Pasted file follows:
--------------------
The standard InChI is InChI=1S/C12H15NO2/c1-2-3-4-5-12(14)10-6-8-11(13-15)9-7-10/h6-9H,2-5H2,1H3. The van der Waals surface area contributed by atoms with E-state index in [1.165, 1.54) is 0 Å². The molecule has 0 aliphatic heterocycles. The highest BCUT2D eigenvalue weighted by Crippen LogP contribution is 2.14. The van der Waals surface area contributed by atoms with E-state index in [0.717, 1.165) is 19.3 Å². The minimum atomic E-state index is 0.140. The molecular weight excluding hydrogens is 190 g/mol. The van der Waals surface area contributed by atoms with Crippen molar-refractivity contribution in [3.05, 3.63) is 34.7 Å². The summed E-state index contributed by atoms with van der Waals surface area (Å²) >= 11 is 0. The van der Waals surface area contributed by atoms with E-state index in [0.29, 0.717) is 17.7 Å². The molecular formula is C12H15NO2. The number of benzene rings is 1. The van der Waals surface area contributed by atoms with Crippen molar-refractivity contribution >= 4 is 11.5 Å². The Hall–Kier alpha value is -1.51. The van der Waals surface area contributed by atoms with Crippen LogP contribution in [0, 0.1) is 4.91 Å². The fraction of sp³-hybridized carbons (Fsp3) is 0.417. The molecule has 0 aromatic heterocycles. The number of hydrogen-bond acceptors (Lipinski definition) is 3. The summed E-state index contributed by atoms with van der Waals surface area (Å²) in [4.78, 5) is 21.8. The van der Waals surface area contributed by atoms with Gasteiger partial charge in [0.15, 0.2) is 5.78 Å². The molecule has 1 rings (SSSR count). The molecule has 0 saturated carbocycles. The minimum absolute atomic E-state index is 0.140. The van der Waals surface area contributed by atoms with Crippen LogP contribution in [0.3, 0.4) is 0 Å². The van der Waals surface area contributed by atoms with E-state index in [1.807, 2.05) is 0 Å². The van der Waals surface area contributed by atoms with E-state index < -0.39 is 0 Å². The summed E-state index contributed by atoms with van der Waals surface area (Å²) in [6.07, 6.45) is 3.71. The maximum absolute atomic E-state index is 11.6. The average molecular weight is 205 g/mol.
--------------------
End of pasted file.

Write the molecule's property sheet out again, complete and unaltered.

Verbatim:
The standard InChI is InChI=1S/C12H15NO2/c1-2-3-4-5-12(14)10-6-8-11(13-15)9-7-10/h6-9H,2-5H2,1H3. The van der Waals surface area contributed by atoms with E-state index in [1.165, 1.54) is 0 Å². The molecule has 0 aliphatic heterocycles. The highest BCUT2D eigenvalue weighted by Crippen LogP contribution is 2.14. The van der Waals surface area contributed by atoms with E-state index in [0.717, 1.165) is 19.3 Å². The minimum atomic E-state index is 0.140. The molecular weight excluding hydrogens is 190 g/mol. The van der Waals surface area contributed by atoms with Crippen molar-refractivity contribution in [3.05, 3.63) is 34.7 Å². The summed E-state index contributed by atoms with van der Waals surface area (Å²) >= 11 is 0. The van der Waals surface area contributed by atoms with E-state index in [0.29, 0.717) is 17.7 Å². The molecular formula is C12H15NO2. The number of benzene rings is 1. The van der Waals surface area contributed by atoms with Crippen molar-refractivity contribution >= 4 is 11.5 Å². The Hall–Kier alpha value is -1.51. The van der Waals surface area contributed by atoms with Crippen LogP contribution in [0, 0.1) is 4.91 Å². The fraction of sp³-hybridized carbons (Fsp3) is 0.417. The molecule has 0 aromatic heterocycles. The number of hydrogen-bond acceptors (Lipinski definition) is 3. The summed E-state index contributed by atoms with van der Waals surface area (Å²) in [4.78, 5) is 21.8. The van der Waals surface area contributed by atoms with Gasteiger partial charge in [0.15, 0.2) is 5.78 Å². The molecule has 1 rings (SSSR count). The molecule has 0 saturated carbocycles. The minimum absolute atomic E-state index is 0.140. The van der Waals surface area contributed by atoms with Crippen LogP contribution in [0.3, 0.4) is 0 Å². The van der Waals surface area contributed by atoms with E-state index in [1.807, 2.05) is 0 Å². The van der Waals surface area contributed by atoms with E-state index < -0.39 is 0 Å². The summed E-state index contributed by atoms with van der Waals surface area (Å²) in [6.07, 6.45) is 3.71. The maximum absolute atomic E-state index is 11.6. The average molecular weight is 205 g/mol.